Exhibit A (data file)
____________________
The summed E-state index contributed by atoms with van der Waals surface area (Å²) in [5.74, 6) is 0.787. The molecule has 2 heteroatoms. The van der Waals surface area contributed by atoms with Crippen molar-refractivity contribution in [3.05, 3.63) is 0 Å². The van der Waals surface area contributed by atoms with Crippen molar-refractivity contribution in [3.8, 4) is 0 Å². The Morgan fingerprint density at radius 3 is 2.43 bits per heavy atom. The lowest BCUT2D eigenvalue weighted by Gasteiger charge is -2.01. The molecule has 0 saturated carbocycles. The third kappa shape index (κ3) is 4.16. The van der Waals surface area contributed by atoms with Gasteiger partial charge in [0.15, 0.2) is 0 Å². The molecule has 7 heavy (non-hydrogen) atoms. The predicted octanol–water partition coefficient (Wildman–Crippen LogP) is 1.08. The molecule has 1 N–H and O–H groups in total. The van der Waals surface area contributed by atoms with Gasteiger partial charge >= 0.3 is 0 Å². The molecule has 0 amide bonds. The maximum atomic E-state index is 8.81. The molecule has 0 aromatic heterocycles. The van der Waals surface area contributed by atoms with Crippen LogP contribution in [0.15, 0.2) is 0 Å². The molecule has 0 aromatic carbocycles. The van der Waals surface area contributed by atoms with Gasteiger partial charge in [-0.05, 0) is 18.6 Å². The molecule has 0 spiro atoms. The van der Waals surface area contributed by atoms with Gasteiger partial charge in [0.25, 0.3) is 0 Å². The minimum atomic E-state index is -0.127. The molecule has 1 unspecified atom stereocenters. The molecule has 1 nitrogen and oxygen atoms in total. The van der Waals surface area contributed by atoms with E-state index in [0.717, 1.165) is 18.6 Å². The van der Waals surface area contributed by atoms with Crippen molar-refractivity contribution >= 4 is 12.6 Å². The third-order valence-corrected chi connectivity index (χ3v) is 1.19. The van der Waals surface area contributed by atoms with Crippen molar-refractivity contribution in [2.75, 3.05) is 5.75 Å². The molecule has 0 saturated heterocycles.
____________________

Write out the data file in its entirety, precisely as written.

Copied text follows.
The summed E-state index contributed by atoms with van der Waals surface area (Å²) in [5.74, 6) is 0.787. The molecule has 2 heteroatoms. The van der Waals surface area contributed by atoms with Crippen molar-refractivity contribution in [3.05, 3.63) is 0 Å². The van der Waals surface area contributed by atoms with Crippen molar-refractivity contribution in [3.8, 4) is 0 Å². The Morgan fingerprint density at radius 3 is 2.43 bits per heavy atom. The lowest BCUT2D eigenvalue weighted by Gasteiger charge is -2.01. The molecule has 0 saturated carbocycles. The third kappa shape index (κ3) is 4.16. The van der Waals surface area contributed by atoms with Gasteiger partial charge in [0.15, 0.2) is 0 Å². The molecule has 7 heavy (non-hydrogen) atoms. The predicted octanol–water partition coefficient (Wildman–Crippen LogP) is 1.08. The molecule has 1 N–H and O–H groups in total. The van der Waals surface area contributed by atoms with Gasteiger partial charge >= 0.3 is 0 Å². The molecule has 0 amide bonds. The maximum atomic E-state index is 8.81. The molecule has 0 aromatic heterocycles. The van der Waals surface area contributed by atoms with Crippen LogP contribution in [0.15, 0.2) is 0 Å². The molecule has 0 aromatic carbocycles. The van der Waals surface area contributed by atoms with Gasteiger partial charge in [-0.05, 0) is 18.6 Å². The molecule has 0 spiro atoms. The van der Waals surface area contributed by atoms with Gasteiger partial charge in [0.25, 0.3) is 0 Å². The minimum atomic E-state index is -0.127. The molecule has 1 unspecified atom stereocenters. The molecule has 1 nitrogen and oxygen atoms in total. The van der Waals surface area contributed by atoms with E-state index in [0.717, 1.165) is 18.6 Å². The van der Waals surface area contributed by atoms with Crippen molar-refractivity contribution >= 4 is 12.6 Å². The third-order valence-corrected chi connectivity index (χ3v) is 1.19. The van der Waals surface area contributed by atoms with Crippen molar-refractivity contribution in [2.75, 3.05) is 5.75 Å². The molecule has 0 saturated heterocycles.